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 "I just have to tell you how much I appreciate your help in straightening out my Vertigo.  I was in sad shape when I came in and by three visits I was better! You're a miracle worker!"

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Congratulations to Elevate Physical Therapy & Pain Center Inc on being the on top Physical Therapist in Brevard ranking of 2015.
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Hand and Wrist Pain

 

    Hand and wrist pain can be debilitating due to the everyday, necessary use of our upper extremities during activities of daily living, occupational tasks, and hobbies. Overuse syndromes and injuries to the bones and tendons are common in the hand and wrist. But, the symptoms can be easily reduced with education of correct wrist positioning during tasks, rest, gentle strengthening and stretching, and use of modalities such as heat and ice to reduce pain and inflammation provided by licensed physical therapists and physical therapist assistants at Elevate Physical Therapy. Here, our physical therapists work diligently to get you back into a pain-free life.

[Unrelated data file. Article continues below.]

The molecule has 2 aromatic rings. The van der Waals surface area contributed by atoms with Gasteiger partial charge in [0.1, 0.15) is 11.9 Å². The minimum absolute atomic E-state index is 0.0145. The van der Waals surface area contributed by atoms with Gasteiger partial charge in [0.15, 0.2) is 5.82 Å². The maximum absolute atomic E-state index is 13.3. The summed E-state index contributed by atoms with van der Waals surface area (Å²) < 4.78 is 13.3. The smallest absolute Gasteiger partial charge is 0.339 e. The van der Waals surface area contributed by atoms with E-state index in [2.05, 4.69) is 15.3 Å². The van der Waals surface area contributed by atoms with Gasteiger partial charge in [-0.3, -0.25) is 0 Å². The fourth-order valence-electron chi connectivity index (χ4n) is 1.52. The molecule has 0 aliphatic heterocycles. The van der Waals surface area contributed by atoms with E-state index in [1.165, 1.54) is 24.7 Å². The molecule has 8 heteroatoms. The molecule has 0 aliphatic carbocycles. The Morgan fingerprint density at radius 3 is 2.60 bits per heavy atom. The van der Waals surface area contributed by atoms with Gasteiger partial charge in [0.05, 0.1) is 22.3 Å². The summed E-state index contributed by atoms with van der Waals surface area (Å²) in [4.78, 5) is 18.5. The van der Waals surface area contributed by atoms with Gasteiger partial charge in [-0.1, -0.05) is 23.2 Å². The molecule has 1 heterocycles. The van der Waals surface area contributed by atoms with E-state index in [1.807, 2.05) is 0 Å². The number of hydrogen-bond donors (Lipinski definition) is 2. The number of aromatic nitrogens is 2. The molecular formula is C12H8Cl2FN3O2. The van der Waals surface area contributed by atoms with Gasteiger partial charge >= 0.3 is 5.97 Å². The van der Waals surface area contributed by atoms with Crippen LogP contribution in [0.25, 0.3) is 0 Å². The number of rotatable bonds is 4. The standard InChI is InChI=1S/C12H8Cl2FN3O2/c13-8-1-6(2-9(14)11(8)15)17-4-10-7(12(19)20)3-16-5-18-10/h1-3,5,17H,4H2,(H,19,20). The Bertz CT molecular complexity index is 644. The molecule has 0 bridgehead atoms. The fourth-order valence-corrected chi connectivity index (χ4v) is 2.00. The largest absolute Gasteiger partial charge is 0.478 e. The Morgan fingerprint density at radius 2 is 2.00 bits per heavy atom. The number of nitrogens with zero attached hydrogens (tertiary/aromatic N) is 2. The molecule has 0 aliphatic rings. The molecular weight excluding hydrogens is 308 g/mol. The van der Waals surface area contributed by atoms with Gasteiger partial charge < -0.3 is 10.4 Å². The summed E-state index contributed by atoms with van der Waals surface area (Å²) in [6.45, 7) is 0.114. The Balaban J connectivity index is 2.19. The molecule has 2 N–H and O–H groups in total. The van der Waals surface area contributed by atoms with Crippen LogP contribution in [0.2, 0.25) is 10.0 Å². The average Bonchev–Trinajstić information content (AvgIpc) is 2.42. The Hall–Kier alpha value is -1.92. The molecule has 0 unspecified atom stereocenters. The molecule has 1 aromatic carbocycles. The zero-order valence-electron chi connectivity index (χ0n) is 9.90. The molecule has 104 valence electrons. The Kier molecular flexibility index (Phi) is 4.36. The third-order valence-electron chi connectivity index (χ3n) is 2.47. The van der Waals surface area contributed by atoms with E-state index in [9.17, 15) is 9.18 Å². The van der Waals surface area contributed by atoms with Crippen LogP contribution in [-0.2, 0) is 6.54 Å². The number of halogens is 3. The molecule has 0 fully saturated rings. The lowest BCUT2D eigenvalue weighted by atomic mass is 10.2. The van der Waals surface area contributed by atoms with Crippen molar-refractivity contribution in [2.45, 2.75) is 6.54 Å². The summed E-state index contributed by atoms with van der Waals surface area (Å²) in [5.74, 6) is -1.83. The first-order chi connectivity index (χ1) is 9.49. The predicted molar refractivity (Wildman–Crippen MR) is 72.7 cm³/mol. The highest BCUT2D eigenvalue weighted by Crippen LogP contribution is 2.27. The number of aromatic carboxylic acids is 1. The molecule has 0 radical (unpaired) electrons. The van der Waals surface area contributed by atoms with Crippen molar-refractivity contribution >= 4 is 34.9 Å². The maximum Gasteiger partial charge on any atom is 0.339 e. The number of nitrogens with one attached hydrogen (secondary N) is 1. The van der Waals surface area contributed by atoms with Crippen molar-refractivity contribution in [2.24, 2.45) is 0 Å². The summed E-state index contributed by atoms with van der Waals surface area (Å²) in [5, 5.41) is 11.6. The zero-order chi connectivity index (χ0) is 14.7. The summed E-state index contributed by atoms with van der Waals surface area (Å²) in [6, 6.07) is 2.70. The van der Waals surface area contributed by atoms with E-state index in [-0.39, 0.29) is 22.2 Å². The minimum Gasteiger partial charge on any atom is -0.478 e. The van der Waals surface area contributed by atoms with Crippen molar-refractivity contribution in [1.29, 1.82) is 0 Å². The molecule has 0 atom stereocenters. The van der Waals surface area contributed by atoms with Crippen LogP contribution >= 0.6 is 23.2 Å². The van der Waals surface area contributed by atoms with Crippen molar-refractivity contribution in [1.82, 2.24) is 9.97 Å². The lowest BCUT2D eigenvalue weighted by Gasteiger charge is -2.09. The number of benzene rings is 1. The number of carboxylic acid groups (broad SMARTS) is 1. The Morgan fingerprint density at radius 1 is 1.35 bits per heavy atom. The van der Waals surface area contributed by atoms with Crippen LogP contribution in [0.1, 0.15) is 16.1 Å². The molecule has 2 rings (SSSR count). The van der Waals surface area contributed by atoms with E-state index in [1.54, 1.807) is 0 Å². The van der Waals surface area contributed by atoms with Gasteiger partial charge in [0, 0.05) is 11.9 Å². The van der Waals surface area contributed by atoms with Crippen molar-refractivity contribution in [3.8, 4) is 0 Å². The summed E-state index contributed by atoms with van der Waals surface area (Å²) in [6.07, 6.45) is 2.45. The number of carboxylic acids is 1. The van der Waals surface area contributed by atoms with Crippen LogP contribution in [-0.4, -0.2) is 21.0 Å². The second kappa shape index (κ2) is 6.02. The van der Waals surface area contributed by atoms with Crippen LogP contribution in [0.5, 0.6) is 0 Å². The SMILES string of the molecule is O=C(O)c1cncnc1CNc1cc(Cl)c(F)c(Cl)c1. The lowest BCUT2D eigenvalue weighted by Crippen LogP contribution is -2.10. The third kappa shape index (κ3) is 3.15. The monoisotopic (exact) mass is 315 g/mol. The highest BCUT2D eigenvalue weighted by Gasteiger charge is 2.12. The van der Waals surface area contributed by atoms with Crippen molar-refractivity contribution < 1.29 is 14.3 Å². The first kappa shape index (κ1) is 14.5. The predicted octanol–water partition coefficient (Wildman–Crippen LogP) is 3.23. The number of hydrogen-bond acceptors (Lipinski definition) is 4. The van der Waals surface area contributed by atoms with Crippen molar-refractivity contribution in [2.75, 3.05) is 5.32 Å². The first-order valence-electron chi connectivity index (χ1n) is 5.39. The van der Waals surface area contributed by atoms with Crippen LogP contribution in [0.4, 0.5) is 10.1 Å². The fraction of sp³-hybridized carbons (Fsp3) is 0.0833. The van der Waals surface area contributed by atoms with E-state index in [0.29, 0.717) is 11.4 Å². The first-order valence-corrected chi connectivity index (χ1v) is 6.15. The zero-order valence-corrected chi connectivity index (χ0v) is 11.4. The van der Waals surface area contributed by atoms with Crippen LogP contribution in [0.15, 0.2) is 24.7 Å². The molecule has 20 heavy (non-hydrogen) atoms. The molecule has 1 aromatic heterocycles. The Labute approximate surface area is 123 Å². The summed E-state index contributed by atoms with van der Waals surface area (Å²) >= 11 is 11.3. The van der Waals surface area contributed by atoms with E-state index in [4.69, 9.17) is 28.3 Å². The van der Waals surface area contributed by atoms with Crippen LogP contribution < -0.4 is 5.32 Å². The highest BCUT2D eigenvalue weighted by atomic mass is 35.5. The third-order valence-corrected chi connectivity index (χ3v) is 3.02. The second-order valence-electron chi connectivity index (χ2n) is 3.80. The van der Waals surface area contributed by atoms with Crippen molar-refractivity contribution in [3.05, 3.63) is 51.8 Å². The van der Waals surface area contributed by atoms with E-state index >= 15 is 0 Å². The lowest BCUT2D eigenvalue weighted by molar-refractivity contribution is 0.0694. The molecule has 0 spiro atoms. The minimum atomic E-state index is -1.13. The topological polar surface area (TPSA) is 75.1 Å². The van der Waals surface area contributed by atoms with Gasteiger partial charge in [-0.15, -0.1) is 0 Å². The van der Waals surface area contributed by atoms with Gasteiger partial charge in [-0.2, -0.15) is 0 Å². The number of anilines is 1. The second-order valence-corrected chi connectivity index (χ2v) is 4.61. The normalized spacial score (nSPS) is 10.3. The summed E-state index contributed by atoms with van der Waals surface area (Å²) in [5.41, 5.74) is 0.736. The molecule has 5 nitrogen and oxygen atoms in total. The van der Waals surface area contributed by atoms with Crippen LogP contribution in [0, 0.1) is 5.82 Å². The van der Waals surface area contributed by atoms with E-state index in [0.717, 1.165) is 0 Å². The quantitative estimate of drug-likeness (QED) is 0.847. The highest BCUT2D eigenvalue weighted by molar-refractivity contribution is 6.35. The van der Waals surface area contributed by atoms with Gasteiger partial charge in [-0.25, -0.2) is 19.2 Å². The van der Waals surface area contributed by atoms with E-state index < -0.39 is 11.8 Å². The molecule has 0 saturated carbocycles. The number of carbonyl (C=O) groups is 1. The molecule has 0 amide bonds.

Arthritis

    Two main types of arthritis, osteoarthritis and rheumatoid arthritis, can be present in the hand and wrist joints. Osteoarthritis (OA) results from a breakdown of cartilage, a rubbery substance between bones, which leads to the bones rubbing together. The cause of OA is unknown, but possible factors include overuse of the joints due to occupational tasks, sports, and previous injuries. Rheumatoid arthritis (RA) is an autoimmune disease that results in pain and inflammation of the joints. It affects approximately 1% of the United States population. The cause is unknown, but is believed to be related to genetic tendencies and hormones. Thus, women are more likely to develop this disease than men.